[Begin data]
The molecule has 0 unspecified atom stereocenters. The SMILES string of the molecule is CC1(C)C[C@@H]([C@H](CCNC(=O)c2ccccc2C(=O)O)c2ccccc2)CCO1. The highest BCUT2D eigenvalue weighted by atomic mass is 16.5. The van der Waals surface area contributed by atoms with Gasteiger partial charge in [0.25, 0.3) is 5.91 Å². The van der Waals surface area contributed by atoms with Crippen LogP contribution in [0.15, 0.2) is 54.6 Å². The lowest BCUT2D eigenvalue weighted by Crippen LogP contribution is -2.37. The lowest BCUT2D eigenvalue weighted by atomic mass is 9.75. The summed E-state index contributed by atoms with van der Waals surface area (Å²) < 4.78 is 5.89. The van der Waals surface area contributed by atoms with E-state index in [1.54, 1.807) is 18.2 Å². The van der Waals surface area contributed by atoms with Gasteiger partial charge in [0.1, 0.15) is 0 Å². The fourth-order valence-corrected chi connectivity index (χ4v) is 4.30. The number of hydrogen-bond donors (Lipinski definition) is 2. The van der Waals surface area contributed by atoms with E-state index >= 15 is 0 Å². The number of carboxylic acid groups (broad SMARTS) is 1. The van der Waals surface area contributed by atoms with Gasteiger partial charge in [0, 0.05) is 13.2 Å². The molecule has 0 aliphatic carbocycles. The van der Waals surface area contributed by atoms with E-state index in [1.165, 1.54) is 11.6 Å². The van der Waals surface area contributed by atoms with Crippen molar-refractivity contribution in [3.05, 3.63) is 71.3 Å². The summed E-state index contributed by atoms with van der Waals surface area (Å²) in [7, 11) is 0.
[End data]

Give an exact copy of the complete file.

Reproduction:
The molecule has 0 unspecified atom stereocenters. The SMILES string of the molecule is CC1(C)C[C@@H]([C@H](CCNC(=O)c2ccccc2C(=O)O)c2ccccc2)CCO1. The highest BCUT2D eigenvalue weighted by atomic mass is 16.5. The van der Waals surface area contributed by atoms with Gasteiger partial charge in [0.25, 0.3) is 5.91 Å². The van der Waals surface area contributed by atoms with Crippen LogP contribution in [0.15, 0.2) is 54.6 Å². The lowest BCUT2D eigenvalue weighted by Crippen LogP contribution is -2.37. The lowest BCUT2D eigenvalue weighted by atomic mass is 9.75. The summed E-state index contributed by atoms with van der Waals surface area (Å²) < 4.78 is 5.89. The van der Waals surface area contributed by atoms with E-state index in [1.54, 1.807) is 18.2 Å². The van der Waals surface area contributed by atoms with Gasteiger partial charge in [0.1, 0.15) is 0 Å². The fourth-order valence-corrected chi connectivity index (χ4v) is 4.30. The number of hydrogen-bond donors (Lipinski definition) is 2. The van der Waals surface area contributed by atoms with E-state index >= 15 is 0 Å². The number of carboxylic acid groups (broad SMARTS) is 1. The van der Waals surface area contributed by atoms with Gasteiger partial charge in [0, 0.05) is 13.2 Å². The molecule has 0 aliphatic carbocycles. The van der Waals surface area contributed by atoms with E-state index in [1.165, 1.54) is 11.6 Å². The van der Waals surface area contributed by atoms with Crippen molar-refractivity contribution in [3.05, 3.63) is 71.3 Å². The summed E-state index contributed by atoms with van der Waals surface area (Å²) in [7, 11) is 0.